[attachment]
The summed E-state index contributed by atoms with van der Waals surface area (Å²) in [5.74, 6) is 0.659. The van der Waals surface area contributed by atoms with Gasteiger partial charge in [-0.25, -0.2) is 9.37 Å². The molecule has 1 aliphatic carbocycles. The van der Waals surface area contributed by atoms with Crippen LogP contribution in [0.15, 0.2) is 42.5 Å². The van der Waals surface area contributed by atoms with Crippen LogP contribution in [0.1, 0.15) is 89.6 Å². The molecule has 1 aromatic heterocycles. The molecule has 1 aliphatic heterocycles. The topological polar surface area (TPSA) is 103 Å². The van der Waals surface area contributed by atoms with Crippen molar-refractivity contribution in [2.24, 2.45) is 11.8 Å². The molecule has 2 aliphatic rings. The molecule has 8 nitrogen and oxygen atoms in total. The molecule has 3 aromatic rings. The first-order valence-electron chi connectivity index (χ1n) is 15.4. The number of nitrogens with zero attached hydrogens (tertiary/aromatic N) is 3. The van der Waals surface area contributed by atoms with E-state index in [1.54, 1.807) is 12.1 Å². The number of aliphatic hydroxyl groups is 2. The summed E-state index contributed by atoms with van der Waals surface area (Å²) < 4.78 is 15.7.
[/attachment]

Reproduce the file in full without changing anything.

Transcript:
The summed E-state index contributed by atoms with van der Waals surface area (Å²) in [5.74, 6) is 0.659. The van der Waals surface area contributed by atoms with Gasteiger partial charge in [-0.25, -0.2) is 9.37 Å². The molecule has 1 aliphatic carbocycles. The van der Waals surface area contributed by atoms with Crippen LogP contribution in [0.15, 0.2) is 42.5 Å². The van der Waals surface area contributed by atoms with Crippen LogP contribution in [0.1, 0.15) is 89.6 Å². The molecule has 1 aromatic heterocycles. The molecule has 1 aliphatic heterocycles. The topological polar surface area (TPSA) is 103 Å². The van der Waals surface area contributed by atoms with Crippen molar-refractivity contribution in [2.24, 2.45) is 11.8 Å². The molecule has 2 aliphatic rings. The molecule has 8 nitrogen and oxygen atoms in total. The molecule has 3 aromatic rings. The first-order valence-electron chi connectivity index (χ1n) is 15.4. The number of nitrogens with zero attached hydrogens (tertiary/aromatic N) is 3. The van der Waals surface area contributed by atoms with E-state index in [1.54, 1.807) is 12.1 Å². The number of aliphatic hydroxyl groups is 2. The summed E-state index contributed by atoms with van der Waals surface area (Å²) < 4.78 is 15.7.